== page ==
Rural villages in Tanzania and other developing countries are often miles from medical care facilities. Due to cost and road conditions, locals do not own vehicles equipped to transport a person with a medical emergency for long distances. We are trying to fill this gap. Our solution is to create a motorcycle ambulance with a dynamic attachment mechanism to fit onto any motorcycle in the area. This January, I went to Tanzania with three other undergraduates, Sade Nabahe '17, Jimmie Harris '17, and Mitch Turley '18, to implement our design and do more research on understanding the full scope of the project.

Our team formed in the course D-Lab: Design in spring of 2016 to work with a Tanzanian organization called The Olive Branch for Children to increase access to healthcare services in rural villages. We have been working with them remotely to design a phase one prototype at MIT, and were lucky enough to get a UGC D-Lab Fieldwork Grant to continue this project in the field. While we were in Tanzania, we had a goal to rebuild the motorcycle ambulance with the help of the organization we had been working with. Through introductions from D-Lab, we were able to work with many more Tanzanian people and organiztions.

Upon arriving, we headed to Arusha to meet up with MIT alumnus Elliot Avila '14, who founded a company Imara Tech currently developing a motorized multicrop thresher (a project that evolved in D-Lab classes and through two D-Lab Scale-Ups fellowships). We stayed with him and worked at the social innovation organization called Twende, which was an incredible experience. Twende is an entrepreneurial accelerator created by Jim Elsworth and Bernard Kiwia, that offers business help and fabrication inspiration to growing businesses. Being able to rebuild our prototype at Twende was more than we could have asked for — we had an incredible arsenal of creative minds and expert fabricators to bring our ambulance into existence.

Once the ambulance was built, we had to say our goodbyes and head down south to Mbeya to finally meet our partners at The Olive Branch. We were greeted with open arms by Deborah McCracken, her husband Putiyei, and their incredible children (of which there are many!). While in Mbeya, we were able to experience the rural villages’ lack of access to healthcare first hand, as well as test our prototype on the roads that would be taken to the hospital. We could not have been luckier to have such supportive partners while we were there to take us places and teach us things we would never have been able to experience otherwise. While we were there we also named our device the Okoa Ambulance, Okoa meaning “to save” in Swahili. After coming home from a long day of work doing field testing and user interviews, nothing was better than seeing all of the kids at The Olive Branch who made our trip infinitely better. I think it is safe to say that the best part of our trip, both in Mbeya and Arusha, were the friends that we gained along the way.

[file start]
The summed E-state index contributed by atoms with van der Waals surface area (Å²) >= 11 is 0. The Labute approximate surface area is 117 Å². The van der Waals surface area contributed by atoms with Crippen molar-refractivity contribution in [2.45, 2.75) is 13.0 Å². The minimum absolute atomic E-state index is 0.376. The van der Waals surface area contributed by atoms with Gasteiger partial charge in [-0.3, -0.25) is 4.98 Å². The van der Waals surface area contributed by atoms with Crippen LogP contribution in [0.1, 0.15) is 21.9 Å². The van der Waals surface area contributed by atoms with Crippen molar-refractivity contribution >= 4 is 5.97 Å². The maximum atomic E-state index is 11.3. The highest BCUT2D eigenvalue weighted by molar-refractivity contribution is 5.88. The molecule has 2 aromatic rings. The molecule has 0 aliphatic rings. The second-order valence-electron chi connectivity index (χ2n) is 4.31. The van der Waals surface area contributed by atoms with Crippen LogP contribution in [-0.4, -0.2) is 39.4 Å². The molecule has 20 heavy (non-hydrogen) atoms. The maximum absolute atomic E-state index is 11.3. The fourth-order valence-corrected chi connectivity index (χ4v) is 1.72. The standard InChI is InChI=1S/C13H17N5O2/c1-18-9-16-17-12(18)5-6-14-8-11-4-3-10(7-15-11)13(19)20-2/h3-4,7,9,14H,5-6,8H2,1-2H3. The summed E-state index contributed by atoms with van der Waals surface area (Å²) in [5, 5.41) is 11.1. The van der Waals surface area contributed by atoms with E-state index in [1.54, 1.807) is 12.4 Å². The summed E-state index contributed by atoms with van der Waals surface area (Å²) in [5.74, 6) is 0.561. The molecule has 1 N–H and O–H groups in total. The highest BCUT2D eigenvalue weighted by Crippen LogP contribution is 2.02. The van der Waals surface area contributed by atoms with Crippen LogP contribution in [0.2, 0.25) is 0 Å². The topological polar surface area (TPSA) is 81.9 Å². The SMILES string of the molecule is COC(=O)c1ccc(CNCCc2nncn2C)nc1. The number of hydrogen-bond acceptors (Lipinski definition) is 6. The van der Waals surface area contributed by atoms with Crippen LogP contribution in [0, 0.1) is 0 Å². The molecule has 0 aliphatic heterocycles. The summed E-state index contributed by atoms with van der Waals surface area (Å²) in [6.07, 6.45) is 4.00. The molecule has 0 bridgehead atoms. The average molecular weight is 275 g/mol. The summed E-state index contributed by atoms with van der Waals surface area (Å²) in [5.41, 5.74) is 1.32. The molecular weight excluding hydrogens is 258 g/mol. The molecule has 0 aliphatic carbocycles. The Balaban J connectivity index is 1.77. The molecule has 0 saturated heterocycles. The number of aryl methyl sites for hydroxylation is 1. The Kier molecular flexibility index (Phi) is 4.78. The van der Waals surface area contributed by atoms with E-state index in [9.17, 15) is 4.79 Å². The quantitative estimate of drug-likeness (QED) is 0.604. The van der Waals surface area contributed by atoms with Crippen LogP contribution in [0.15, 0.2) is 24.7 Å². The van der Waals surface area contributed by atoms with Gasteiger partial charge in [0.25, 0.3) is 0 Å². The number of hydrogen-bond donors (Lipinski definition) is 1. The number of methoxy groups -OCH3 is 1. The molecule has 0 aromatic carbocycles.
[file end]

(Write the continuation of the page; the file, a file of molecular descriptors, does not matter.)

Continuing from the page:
Now that we have arrived back in the United States, we are determined to continue this project and see it through. We were all very moved by interest in our device while we were in Tanzania, and intend to pursue this project over the course of the next year at least. This spring, we are applying to the MIT IDEAS Global Challenge, as well as more funding opportunities to improve the design in the areas that we saw were weak, and push for solidifying the parts that were successful. Being able to travel to Tanzania to make this project a reality was an incredible and life changing experience, and we hope to make an impact with the opportunities that we have been given.

Straw Chopper

150 Projects Tags: 
The market for mushrooms in India is steadily growing. Mushrooms are grown in media made from rice straw, a common waste product for Assamese farmers. Students are designing an affordable device to chop the straw is easier to use than the existing machines.

Moringa Seed Sheller

150 Projects Tags: 
Moringa is an exceptionally nutritious plant grown in Asia, Africa, and Latin America. Oil can be extracted from moringa seeds and has a number of beneficial uses. The seeds come in a shell; removing the shell can give higher yield of oil using a simple press. Students are currently designing an inexpensive moringa shelling machine.
New Longoro

Urine Separating Toilet Seat

Composting toilets are currently expensive, but offer a promising alternative to pit latrines and have several advantages, among them the separation of urine from feces minimizes smell and allows the two to be used separately for fertilizer. Students are designing a process for locally manufacturing a urine separating toilet seat in Ghana.

Plastic Bottle Chipper

150 Projects Tags: 
Waste pickers, known as catadores in Brazil, earn a living collecting and selling recyclables from the trash. Intermediaries that granulate plastic bottles into flakes sell it to industry and capture 75% of the value. A low-cost human-powered plastic chipper could help catadores co-ops to maximize their profits.
Sao Paulo